The Christian Religion and Christian Theology

7. THE CHRISTIAN RELIGION AND CHRISTIAN THEOLOGY. 

There are theologians who suggest the following distinction between Christian religion and Christian theology. They say that the Christian religion in its subjective sense is the knowledge of God which is possessed by every Christian believer, while Christian theology in its subjective sense is the knowledge of God which is possessed by the official teachers of the Church. Rightly understood, this distinction may be accepted; for Holy Scripture, while teaching that all believers possess knowledge of God, emphasizes the fact that the official teachers of the Church must possess knowledge of God in a higher degree, John 6, 45; 1 Cor. 12,29; 1 Tim. 3, 2; 2 Tim. 2, 1. In these passages it is taught that, while believers are “all taught of God,” yet they are not “all teachers” and that bishops, or ministers, must be “apt to teach” and must therefore have the doctrines of God’s Word committed unto them in such a way that they “shall be able to teach others.” – Nevertheless it must be maintained that there is no essential difference between religion and theology. Both have the same principle (principium cognoscendi), or source, namely, Holy Scripture, and both are received in one and the same manner, namely, through faith in the Word of God. John 8, 31. 32: “If ye continue in My Word, then are ye My disciples indeed; and ye shall know the truth.”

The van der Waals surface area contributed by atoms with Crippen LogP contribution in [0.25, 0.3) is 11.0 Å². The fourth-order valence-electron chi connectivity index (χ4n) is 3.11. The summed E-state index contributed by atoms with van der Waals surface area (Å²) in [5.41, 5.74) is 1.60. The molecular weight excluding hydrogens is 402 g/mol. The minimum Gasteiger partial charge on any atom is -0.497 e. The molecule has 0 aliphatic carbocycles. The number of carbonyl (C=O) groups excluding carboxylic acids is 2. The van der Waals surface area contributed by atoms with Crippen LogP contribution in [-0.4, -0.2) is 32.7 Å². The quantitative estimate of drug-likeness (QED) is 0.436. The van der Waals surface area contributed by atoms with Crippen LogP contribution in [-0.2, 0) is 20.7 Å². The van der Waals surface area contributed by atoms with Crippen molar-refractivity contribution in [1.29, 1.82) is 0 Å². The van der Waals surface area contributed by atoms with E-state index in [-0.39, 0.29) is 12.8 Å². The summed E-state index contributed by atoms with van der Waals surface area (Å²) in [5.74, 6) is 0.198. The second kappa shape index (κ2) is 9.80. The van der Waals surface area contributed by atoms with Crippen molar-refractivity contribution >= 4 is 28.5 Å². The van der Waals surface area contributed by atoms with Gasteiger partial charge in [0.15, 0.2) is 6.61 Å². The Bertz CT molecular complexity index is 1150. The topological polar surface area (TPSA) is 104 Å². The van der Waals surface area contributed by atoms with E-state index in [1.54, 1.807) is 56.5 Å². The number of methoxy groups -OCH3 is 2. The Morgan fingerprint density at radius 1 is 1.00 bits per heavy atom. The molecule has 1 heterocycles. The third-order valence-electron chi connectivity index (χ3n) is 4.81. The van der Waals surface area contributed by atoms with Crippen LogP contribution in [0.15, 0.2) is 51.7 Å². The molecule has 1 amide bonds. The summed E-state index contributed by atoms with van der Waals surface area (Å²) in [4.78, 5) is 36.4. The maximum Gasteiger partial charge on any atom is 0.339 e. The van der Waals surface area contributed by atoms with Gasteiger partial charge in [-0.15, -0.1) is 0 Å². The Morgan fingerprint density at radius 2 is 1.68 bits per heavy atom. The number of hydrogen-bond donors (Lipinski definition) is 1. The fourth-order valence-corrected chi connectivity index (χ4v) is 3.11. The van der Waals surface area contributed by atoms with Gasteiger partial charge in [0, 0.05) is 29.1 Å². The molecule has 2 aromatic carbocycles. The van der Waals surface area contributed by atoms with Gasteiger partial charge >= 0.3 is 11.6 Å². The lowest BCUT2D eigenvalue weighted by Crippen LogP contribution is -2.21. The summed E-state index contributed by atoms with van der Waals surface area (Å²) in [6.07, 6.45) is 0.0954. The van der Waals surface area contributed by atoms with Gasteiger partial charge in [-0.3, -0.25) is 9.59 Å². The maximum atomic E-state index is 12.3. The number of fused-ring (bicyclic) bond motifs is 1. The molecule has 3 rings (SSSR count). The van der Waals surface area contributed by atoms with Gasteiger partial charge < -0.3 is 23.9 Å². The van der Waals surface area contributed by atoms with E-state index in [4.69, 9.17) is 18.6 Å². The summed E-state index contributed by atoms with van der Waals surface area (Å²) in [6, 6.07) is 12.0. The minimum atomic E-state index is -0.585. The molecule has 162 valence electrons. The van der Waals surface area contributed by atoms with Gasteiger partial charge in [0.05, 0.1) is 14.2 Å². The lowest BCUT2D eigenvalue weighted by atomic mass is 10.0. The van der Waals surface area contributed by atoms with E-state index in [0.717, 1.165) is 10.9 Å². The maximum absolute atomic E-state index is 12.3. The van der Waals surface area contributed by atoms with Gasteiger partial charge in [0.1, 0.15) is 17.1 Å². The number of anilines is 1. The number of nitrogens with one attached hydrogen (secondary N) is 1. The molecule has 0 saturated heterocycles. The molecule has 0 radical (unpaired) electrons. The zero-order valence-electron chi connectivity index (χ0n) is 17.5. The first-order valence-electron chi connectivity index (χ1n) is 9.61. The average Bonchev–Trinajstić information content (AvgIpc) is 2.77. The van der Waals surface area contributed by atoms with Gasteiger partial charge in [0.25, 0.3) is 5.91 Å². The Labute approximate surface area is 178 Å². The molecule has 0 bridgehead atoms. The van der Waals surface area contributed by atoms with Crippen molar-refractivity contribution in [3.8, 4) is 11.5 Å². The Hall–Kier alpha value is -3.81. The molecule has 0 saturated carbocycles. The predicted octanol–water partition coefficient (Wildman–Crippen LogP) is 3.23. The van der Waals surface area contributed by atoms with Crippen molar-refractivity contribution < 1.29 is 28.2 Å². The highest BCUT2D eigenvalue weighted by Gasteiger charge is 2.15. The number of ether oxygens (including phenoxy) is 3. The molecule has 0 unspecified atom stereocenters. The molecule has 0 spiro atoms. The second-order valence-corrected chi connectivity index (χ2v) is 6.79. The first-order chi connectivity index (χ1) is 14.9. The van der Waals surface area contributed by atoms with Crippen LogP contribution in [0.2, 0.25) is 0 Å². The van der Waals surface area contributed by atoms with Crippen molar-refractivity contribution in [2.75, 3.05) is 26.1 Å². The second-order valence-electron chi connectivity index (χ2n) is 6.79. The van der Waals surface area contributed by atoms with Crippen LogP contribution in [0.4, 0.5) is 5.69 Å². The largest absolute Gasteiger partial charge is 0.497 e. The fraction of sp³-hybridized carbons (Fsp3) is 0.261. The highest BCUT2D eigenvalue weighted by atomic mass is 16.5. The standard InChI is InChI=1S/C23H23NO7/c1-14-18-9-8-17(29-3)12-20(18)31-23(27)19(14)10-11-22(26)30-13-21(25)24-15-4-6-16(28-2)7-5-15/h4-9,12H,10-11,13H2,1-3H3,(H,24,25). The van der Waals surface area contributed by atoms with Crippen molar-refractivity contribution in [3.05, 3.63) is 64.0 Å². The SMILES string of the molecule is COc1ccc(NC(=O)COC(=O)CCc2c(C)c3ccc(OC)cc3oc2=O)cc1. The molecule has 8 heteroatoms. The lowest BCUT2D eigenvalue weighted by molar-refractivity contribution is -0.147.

We hold, then, that both the religious and the theological knowledge are fundamentally the same and are obtained by the same method, namely, through the believing study of, and prayerful meditation, upon God’s Word. Whatever is not taken from, or whatever goes beyond, Holy Scripture is neither religion nor theology, but human speculation. Quod non est biblicum, non est theologicum. This truth must be held over against all rationalistic theologians, who assert that Christian theology is something that lies beyond the Christian religion as basically different from it, and in particular, that the Christian theologian intellectually comprehends the mysteries of faith, whereas the ordinary Christian believer merely accepts them by faith. That such views are disastrous both to religion and theology requires no further proof. 

As a matter of fact, Christian theology is not a speculative system of philosophy, the substance of which lies within human intellectual comprehension; but it is “the wisdom of God in a mystery,” 1 Cor. 2, 7. (The meaning of Paul’s statement is evidently: “In speaking the wisdom of God, we proclaim a mystery.”) For this reason a childlike faith in God’s Word is essential no less to the Christian theologian than to the ordinary Christian believer. A theologian is a Christian theologian only inasmuch as he implicitly believes in Christ and unconditionally accepts His Word.

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